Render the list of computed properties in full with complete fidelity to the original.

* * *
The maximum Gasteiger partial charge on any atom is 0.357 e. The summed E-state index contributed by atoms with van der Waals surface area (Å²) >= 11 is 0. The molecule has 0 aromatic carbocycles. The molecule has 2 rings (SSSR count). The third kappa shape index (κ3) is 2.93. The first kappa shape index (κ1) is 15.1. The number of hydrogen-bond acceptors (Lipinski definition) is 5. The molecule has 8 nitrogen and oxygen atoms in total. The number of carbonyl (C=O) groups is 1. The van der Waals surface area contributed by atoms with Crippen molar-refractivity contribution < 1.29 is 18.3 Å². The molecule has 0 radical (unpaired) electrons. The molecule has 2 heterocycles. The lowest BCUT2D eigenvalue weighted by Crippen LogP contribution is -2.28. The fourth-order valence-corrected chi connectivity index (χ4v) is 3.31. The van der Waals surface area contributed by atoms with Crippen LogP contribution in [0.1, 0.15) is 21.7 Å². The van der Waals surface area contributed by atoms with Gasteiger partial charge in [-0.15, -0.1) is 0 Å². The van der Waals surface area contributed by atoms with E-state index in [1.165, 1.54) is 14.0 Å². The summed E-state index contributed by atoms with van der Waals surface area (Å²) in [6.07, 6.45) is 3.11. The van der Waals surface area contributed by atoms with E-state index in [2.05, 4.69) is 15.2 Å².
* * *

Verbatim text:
The maximum Gasteiger partial charge on any atom is 0.357 e. The summed E-state index contributed by atoms with van der Waals surface area (Å²) >= 11 is 0. The molecule has 0 aromatic carbocycles. The molecule has 2 rings (SSSR count). The third kappa shape index (κ3) is 2.93. The first kappa shape index (κ1) is 15.1. The number of hydrogen-bond acceptors (Lipinski definition) is 5. The molecule has 8 nitrogen and oxygen atoms in total. The number of carbonyl (C=O) groups is 1. The van der Waals surface area contributed by atoms with Crippen molar-refractivity contribution < 1.29 is 18.3 Å². The molecule has 0 radical (unpaired) electrons. The molecule has 2 heterocycles. The lowest BCUT2D eigenvalue weighted by Crippen LogP contribution is -2.28. The fourth-order valence-corrected chi connectivity index (χ4v) is 3.31. The van der Waals surface area contributed by atoms with Crippen LogP contribution in [0.1, 0.15) is 21.7 Å². The van der Waals surface area contributed by atoms with Gasteiger partial charge in [-0.15, -0.1) is 0 Å². The van der Waals surface area contributed by atoms with E-state index in [1.165, 1.54) is 14.0 Å². The summed E-state index contributed by atoms with van der Waals surface area (Å²) in [6.07, 6.45) is 3.11. The van der Waals surface area contributed by atoms with E-state index in [2.05, 4.69) is 15.2 Å².